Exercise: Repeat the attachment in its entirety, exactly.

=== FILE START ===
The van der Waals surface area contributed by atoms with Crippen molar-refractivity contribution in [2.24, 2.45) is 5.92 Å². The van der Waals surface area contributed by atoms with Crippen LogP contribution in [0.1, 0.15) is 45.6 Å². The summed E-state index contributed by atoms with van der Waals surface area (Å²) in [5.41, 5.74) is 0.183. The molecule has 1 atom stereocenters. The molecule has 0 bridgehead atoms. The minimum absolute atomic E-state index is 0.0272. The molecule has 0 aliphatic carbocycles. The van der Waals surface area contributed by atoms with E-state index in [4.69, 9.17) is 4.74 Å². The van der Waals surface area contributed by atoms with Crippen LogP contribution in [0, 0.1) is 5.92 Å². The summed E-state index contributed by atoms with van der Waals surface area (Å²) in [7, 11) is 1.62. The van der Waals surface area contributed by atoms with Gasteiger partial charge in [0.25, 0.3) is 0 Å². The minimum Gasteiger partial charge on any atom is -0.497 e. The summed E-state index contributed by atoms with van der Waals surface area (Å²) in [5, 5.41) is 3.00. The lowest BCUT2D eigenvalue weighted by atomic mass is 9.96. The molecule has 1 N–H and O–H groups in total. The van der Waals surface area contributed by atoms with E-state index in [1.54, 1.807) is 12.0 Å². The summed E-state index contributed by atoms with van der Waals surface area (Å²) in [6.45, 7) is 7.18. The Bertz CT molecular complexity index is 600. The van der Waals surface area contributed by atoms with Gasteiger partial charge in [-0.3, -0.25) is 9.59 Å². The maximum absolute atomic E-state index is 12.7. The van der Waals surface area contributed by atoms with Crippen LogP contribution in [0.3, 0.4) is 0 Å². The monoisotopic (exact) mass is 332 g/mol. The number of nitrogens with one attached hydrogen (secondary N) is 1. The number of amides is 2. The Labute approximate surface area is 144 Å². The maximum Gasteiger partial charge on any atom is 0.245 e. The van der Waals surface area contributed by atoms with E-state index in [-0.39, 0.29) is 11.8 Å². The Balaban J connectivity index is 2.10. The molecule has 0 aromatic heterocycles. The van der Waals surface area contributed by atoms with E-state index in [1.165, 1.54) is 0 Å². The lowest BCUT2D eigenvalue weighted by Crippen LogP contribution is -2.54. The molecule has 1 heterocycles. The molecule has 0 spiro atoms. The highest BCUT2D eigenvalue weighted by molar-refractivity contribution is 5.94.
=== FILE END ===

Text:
The van der Waals surface area contributed by atoms with Crippen molar-refractivity contribution in [2.24, 2.45) is 5.92 Å². The van der Waals surface area contributed by atoms with Crippen LogP contribution in [0.1, 0.15) is 45.6 Å². The summed E-state index contributed by atoms with van der Waals surface area (Å²) in [5.41, 5.74) is 0.183. The molecule has 1 atom stereocenters. The molecule has 0 bridgehead atoms. The minimum absolute atomic E-state index is 0.0272. The molecule has 0 aliphatic carbocycles. The van der Waals surface area contributed by atoms with E-state index in [4.69, 9.17) is 4.74 Å². The van der Waals surface area contributed by atoms with Crippen LogP contribution in [0, 0.1) is 5.92 Å². The summed E-state index contributed by atoms with van der Waals surface area (Å²) in [7, 11) is 1.62. The van der Waals surface area contributed by atoms with Gasteiger partial charge in [0.25, 0.3) is 0 Å². The minimum Gasteiger partial charge on any atom is -0.497 e. The summed E-state index contributed by atoms with van der Waals surface area (Å²) in [5, 5.41) is 3.00. The lowest BCUT2D eigenvalue weighted by atomic mass is 9.96. The molecule has 1 N–H and O–H groups in total. The van der Waals surface area contributed by atoms with E-state index in [1.54, 1.807) is 12.0 Å². The summed E-state index contributed by atoms with van der Waals surface area (Å²) in [6.45, 7) is 7.18. The Bertz CT molecular complexity index is 600. The van der Waals surface area contributed by atoms with Gasteiger partial charge in [-0.3, -0.25) is 9.59 Å². The maximum absolute atomic E-state index is 12.7. The van der Waals surface area contributed by atoms with Crippen LogP contribution in [0.3, 0.4) is 0 Å². The monoisotopic (exact) mass is 332 g/mol. The number of nitrogens with one attached hydrogen (secondary N) is 1. The number of amides is 2. The Labute approximate surface area is 144 Å². The maximum Gasteiger partial charge on any atom is 0.245 e. The van der Waals surface area contributed by atoms with E-state index in [-0.39, 0.29) is 11.8 Å². The Balaban J connectivity index is 2.10. The molecule has 0 aromatic heterocycles. The van der Waals surface area contributed by atoms with E-state index in [1.165, 1.54) is 0 Å². The lowest BCUT2D eigenvalue weighted by Crippen LogP contribution is -2.54. The molecule has 1 heterocycles. The molecule has 0 spiro atoms. The highest BCUT2D eigenvalue weighted by molar-refractivity contribution is 5.94.